The Chronic Disease division began keeping a Central Cancer Registry in 2016, Lewis said. That year there were 410 diagnosed cancer cases in the territory.
Statistics also show the rate of death from cancer in the Virgin Islands as 109.2 per 100,000 population, while the national average was 155.8 per 100,000. But those figures are not enough to draw any conclusions about how the territory compares with other areas, Lewis said.
“The asthma rate for the Virgin Islands is definitely significant,” Lewis said.
According to the 2016 self-report survey, 10.9 percent of the adult population has been diagnosed with asthma, a condition that swells airways in the lungs and makes it difficult to breathe and in some cases can lead to fatal attacks. The national rate, according to the CDC website is 7.7 percent for adults.
While the Chronic Disease division is tasked with tracking numbers and trends, it also is focused on prevention and treatment.
Part of the mission involves nudging people away from lifestyle behaviors that increase the chances of developing illness. High on the list of things to avoid are alcohol and nicotine.
Cigarettes and cigars are not very popular among V.I. residents, Valmond and Lewis said, but they have concerns about what appears to be an increasing popularity of the “fonta” or “fanta.” For a dollar or two, a person can buy a tobacco leaf at a gas station convenience store or in a tobacco shop and wrap it around a marijuana joint, or crush it and blend it with the marijuana. Smoking the two together is intended to create an enhanced effect. But it is also delivering nicotine to the smoker.
Health public service campaigns on radio and in print target tobacco and excessive alcohol consumption and emphasize the benefits of fiber intake, maintaining a healthy weight, and regular exercise. Valmond said experts recommend a minimum of 60 minutes a day of moderate to vigorous exercise for children and 150 minutes per week for adults. The activity should be strenuous enough to raise the heart rate.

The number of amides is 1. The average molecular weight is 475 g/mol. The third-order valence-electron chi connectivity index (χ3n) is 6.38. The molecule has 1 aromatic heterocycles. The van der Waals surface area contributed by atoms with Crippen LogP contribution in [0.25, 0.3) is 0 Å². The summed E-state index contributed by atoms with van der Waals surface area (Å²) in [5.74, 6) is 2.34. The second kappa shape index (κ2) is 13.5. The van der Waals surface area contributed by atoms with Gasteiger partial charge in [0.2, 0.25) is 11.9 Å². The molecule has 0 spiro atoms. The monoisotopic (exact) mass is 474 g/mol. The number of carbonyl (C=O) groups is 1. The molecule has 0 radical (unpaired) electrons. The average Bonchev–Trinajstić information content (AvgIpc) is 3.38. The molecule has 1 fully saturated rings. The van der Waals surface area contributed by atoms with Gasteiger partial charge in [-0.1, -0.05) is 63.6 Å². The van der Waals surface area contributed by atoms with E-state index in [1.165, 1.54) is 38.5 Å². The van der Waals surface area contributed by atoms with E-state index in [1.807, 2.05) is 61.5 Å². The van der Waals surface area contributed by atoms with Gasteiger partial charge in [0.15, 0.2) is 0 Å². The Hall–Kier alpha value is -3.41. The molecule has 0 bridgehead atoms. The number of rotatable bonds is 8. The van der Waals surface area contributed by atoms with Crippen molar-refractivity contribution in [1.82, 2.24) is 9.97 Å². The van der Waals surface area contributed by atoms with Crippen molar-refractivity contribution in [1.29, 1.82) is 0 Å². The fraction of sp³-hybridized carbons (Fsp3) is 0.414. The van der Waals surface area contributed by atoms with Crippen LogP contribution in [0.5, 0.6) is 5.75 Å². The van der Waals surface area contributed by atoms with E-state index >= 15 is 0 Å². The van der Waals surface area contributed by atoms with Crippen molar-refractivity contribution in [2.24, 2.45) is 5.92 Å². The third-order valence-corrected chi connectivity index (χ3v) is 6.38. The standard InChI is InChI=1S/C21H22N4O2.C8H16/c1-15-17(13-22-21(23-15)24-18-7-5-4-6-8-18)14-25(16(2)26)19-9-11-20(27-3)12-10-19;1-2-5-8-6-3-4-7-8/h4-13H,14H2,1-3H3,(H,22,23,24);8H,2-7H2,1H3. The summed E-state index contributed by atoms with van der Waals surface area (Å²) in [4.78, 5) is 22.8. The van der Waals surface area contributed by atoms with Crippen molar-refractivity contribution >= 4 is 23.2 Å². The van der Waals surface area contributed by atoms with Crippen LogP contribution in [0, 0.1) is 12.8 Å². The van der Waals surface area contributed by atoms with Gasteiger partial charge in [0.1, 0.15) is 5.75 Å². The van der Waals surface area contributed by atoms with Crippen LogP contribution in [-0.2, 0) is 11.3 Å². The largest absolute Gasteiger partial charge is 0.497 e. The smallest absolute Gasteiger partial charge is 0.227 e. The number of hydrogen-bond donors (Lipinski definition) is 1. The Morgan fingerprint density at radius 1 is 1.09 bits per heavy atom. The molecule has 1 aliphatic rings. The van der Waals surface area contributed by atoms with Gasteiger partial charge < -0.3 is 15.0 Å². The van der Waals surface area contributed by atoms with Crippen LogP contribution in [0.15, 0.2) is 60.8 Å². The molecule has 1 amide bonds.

Many of the do’s and don’t’s apply for avoiding or controlling virtually any chronic disease; a few – such as reducing the skin’s exposure to the sun, are aimed at specific conditions, like skin cancer.
The division stepped up its healthy awareness efforts in 2018 when it launched the Chronic Disease Self-Management Course.
The course is designed to help people living with any type of chronic illness to cope with it and live a well-balanced life. Participants meet in groups of 10 to 20, once a week for six weeks, for two and half hours per session.
“It really gives a person the tools they can use,” Lewis said. Topics covered include communicating with the medical provider, managing stress, enjoying physical activity, healthy eating and managing medication.
So far, the division has conducted two six-week courses on St. Thomas and is currently conducting its second course on St. Croix. There are three trained instructors on each island.
Anyone interested can contact Kathleen Arnold Lewis on St. Croix at 340-277-7609 or Lyna Fredericks on St. Thomas at 340-774-7477, ext. 5675.
This summer, with help from the University of the Virgin Islands, Health will conduct another self-reporting survey, thus updating its 2016 Behavioral Risk Factors Surveillance System survey, Valmond said. Results will go to the CDC and will be available in 2020.